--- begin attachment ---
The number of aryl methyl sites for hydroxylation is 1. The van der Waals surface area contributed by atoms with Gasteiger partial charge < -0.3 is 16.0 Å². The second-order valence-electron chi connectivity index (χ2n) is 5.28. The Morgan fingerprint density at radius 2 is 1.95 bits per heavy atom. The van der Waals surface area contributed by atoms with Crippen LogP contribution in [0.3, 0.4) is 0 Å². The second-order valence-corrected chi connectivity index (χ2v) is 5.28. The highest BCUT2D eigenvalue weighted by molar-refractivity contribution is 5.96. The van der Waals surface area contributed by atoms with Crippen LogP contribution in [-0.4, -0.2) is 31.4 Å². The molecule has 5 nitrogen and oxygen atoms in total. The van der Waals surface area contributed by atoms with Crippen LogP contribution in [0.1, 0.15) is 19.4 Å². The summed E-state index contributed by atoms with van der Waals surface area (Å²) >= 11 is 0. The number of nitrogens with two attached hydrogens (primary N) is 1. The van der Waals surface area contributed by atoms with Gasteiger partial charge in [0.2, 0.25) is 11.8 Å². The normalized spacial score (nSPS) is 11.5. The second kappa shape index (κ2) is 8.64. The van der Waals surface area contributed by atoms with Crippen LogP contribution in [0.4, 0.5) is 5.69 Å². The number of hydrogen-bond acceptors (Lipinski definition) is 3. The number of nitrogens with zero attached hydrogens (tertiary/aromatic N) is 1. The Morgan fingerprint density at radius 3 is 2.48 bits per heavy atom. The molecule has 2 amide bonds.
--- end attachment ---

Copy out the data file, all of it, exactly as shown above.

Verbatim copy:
The number of aryl methyl sites for hydroxylation is 1. The van der Waals surface area contributed by atoms with Gasteiger partial charge < -0.3 is 16.0 Å². The second-order valence-electron chi connectivity index (χ2n) is 5.28. The Morgan fingerprint density at radius 2 is 1.95 bits per heavy atom. The van der Waals surface area contributed by atoms with Crippen LogP contribution in [0.3, 0.4) is 0 Å². The second-order valence-corrected chi connectivity index (χ2v) is 5.28. The highest BCUT2D eigenvalue weighted by molar-refractivity contribution is 5.96. The van der Waals surface area contributed by atoms with Crippen LogP contribution in [-0.4, -0.2) is 31.4 Å². The molecule has 5 nitrogen and oxygen atoms in total. The van der Waals surface area contributed by atoms with Crippen LogP contribution in [0.1, 0.15) is 19.4 Å². The summed E-state index contributed by atoms with van der Waals surface area (Å²) >= 11 is 0. The number of nitrogens with two attached hydrogens (primary N) is 1. The van der Waals surface area contributed by atoms with Gasteiger partial charge in [0.2, 0.25) is 11.8 Å². The normalized spacial score (nSPS) is 11.5. The second kappa shape index (κ2) is 8.64. The van der Waals surface area contributed by atoms with Crippen LogP contribution in [0.4, 0.5) is 5.69 Å². The number of hydrogen-bond acceptors (Lipinski definition) is 3. The number of nitrogens with zero attached hydrogens (tertiary/aromatic N) is 1. The Morgan fingerprint density at radius 3 is 2.48 bits per heavy atom. The molecule has 2 amide bonds.